Currently, companies claim to be able to raise large amounts of money to finance their projects in days or hours from anywhere in the world. Little by little, aspiration is becoming a reality thanks to the explosion of blockchain.
The Blockchain seemed like a phenomenon that initially seemed reserved to certain experts, but has now attracted the interest of companies of all kinds of class, as well as professional investors and retailers, through the initial offers of cryptocurrencies (Initial Coin Offering, or better known as ICOs).
So we ask ourselves: According to the different regulatory bodies how can we operate with ICOs and tokens?
ICOs have already raised $4.6 billion
ICOs consist of the issuance by the applicant of the financing of a certain digital asset, called tokens, in exchange for official fiat currecy, that is, euros, yuan, dollars, or cryptocurrencies such as bitcoin that investors contribute to buy said tokens.
This new form of financing has attracted up to now 4,6 billion US dollars, through some 430 ICOs, according to the “Crypto Valley Association of Switzerland”, and is already channeling money to blockchain projects of the invested by venture funds traditional capital.
The popularization of this type of financing of the ICOs has attracted the attention of regulators due to its potential to bring together funds from different users, its character to break the national barriers and its characteristics that are not included in the current national legal regulations.
The SEC wants to regulate this type of business financing
The first regulator to try to normalize it has been the SEC, which has reached the conclusion that the issued tokens must be considered as securities (negotiable securities), applying Howeys’s Test.
In the context of blockchain tokens, Howey’s test can be expressed as three independent elements:
- An investment of money.
- In a common company.
- With an expectation of profits predominantly from the efforts of others.
The three elements must be met for a token to be a value. The third element covers both the third and the fourth tips of the traditional Howey test.
If you intend to raise large amounts of investor capital, which is what ICO is about, you must sell a value to do so.
To create a utility token in the United States, a fixed price must be established (it can be free or say 1 US dollar). Then nobody would buy it as an investment, they would only buy it for its value as a device that provides the function.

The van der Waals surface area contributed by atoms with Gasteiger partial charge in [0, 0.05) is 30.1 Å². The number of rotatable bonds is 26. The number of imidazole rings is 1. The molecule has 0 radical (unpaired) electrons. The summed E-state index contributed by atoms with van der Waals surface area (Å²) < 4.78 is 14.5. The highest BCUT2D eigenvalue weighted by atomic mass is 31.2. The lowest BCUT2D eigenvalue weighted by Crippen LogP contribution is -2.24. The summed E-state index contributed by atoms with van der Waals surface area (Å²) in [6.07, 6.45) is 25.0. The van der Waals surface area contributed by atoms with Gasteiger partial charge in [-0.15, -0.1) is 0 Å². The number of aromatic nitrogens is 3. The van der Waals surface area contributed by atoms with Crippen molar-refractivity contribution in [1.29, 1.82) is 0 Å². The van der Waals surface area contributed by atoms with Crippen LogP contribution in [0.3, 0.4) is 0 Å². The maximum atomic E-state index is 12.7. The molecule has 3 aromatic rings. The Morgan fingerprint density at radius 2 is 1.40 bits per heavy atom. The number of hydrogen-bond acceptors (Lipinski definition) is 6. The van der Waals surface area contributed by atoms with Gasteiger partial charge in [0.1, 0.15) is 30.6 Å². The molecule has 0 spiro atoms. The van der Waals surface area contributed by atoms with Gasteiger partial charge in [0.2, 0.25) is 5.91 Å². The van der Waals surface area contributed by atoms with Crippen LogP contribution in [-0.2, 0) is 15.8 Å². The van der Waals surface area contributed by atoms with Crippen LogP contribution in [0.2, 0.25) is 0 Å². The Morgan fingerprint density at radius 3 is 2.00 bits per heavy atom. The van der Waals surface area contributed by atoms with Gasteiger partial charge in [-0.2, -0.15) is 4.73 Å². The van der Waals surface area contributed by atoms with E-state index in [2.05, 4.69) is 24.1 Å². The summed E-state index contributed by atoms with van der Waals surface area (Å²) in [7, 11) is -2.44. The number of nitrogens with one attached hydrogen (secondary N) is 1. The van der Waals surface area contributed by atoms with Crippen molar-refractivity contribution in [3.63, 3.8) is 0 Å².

This is an excellent way to get money from people who need it, but totally useless to raise large amounts of capital, which is the starting point for the SEC to want to regulate.
At European level ESMA ,has made 2 statements about this type of business financing
In Europe, there are 2 statements issued by the European Markets and Securities Authority (ESMA) in November last year.
In the first declaration, ESMA establishes that, in the cases in which currencies or tokens qualify as financial instruments, it is probable that they are offering negotiable securities and carrying out regulated activities of placement, negotiation or advice on financial instruments or management or marketing of collective investment entities.
A negotiable value is the right of patrimonial content, which, due to its own legal configuration and transmission regime, is susceptible to generalized and impersonal traffic in a financial market.
In the particular case of utility tokens, if they are offered by setting the expectation of the buyer obtaining a benefit as a result of revaluation associated with the instrument or mentioning its liquidity or possibility of trading in markets similar to those regulated securities markets.
It is positive that regulatory bodies have established their respective positions on ICOs and recognizes the benefits that the technological development of financial services can bring, and showsÂ willingness to apply the principle of proportionality to its supervisory functions.
Until there is sweeping and standard regulation across borders, ICOs should be analyzed individually with an open and proactive attitude by national regulators. Happy investing.